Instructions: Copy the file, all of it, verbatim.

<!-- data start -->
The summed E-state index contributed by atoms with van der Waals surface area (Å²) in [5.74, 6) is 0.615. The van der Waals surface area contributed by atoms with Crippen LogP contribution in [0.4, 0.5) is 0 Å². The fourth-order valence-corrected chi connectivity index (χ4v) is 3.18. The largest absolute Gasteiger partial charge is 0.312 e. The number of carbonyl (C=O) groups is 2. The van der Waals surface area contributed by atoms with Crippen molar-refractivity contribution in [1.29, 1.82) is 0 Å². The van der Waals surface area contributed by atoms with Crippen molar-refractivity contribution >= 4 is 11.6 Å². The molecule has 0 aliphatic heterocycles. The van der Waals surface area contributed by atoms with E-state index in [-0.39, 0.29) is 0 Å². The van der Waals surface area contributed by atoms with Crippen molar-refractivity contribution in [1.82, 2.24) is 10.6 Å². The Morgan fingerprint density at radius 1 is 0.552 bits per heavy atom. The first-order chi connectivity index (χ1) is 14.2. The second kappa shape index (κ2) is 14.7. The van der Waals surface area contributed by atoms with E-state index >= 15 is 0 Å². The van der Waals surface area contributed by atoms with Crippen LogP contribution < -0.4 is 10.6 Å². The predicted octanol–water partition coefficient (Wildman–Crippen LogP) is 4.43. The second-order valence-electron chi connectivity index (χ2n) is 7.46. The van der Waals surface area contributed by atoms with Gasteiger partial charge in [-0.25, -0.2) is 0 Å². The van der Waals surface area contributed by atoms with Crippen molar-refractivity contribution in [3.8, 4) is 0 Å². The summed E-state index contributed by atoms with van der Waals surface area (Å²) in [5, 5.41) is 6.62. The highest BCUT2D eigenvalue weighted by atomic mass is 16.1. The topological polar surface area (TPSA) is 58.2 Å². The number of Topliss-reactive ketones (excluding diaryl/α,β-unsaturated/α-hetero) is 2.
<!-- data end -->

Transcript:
The summed E-state index contributed by atoms with van der Waals surface area (Å²) in [5.74, 6) is 0.615. The van der Waals surface area contributed by atoms with Crippen LogP contribution in [0.4, 0.5) is 0 Å². The fourth-order valence-corrected chi connectivity index (χ4v) is 3.18. The largest absolute Gasteiger partial charge is 0.312 e. The number of carbonyl (C=O) groups is 2. The van der Waals surface area contributed by atoms with Crippen molar-refractivity contribution in [1.29, 1.82) is 0 Å². The van der Waals surface area contributed by atoms with Crippen molar-refractivity contribution >= 4 is 11.6 Å². The molecule has 0 aliphatic heterocycles. The van der Waals surface area contributed by atoms with E-state index in [-0.39, 0.29) is 0 Å². The van der Waals surface area contributed by atoms with Crippen molar-refractivity contribution in [1.82, 2.24) is 10.6 Å². The Morgan fingerprint density at radius 1 is 0.552 bits per heavy atom. The first-order chi connectivity index (χ1) is 14.2. The second kappa shape index (κ2) is 14.7. The van der Waals surface area contributed by atoms with E-state index >= 15 is 0 Å². The van der Waals surface area contributed by atoms with Crippen LogP contribution < -0.4 is 10.6 Å². The predicted octanol–water partition coefficient (Wildman–Crippen LogP) is 4.43. The second-order valence-electron chi connectivity index (χ2n) is 7.46. The van der Waals surface area contributed by atoms with Gasteiger partial charge in [-0.25, -0.2) is 0 Å². The van der Waals surface area contributed by atoms with Crippen molar-refractivity contribution in [3.8, 4) is 0 Å². The summed E-state index contributed by atoms with van der Waals surface area (Å²) in [5, 5.41) is 6.62. The highest BCUT2D eigenvalue weighted by atomic mass is 16.1. The topological polar surface area (TPSA) is 58.2 Å². The number of Topliss-reactive ketones (excluding diaryl/α,β-unsaturated/α-hetero) is 2.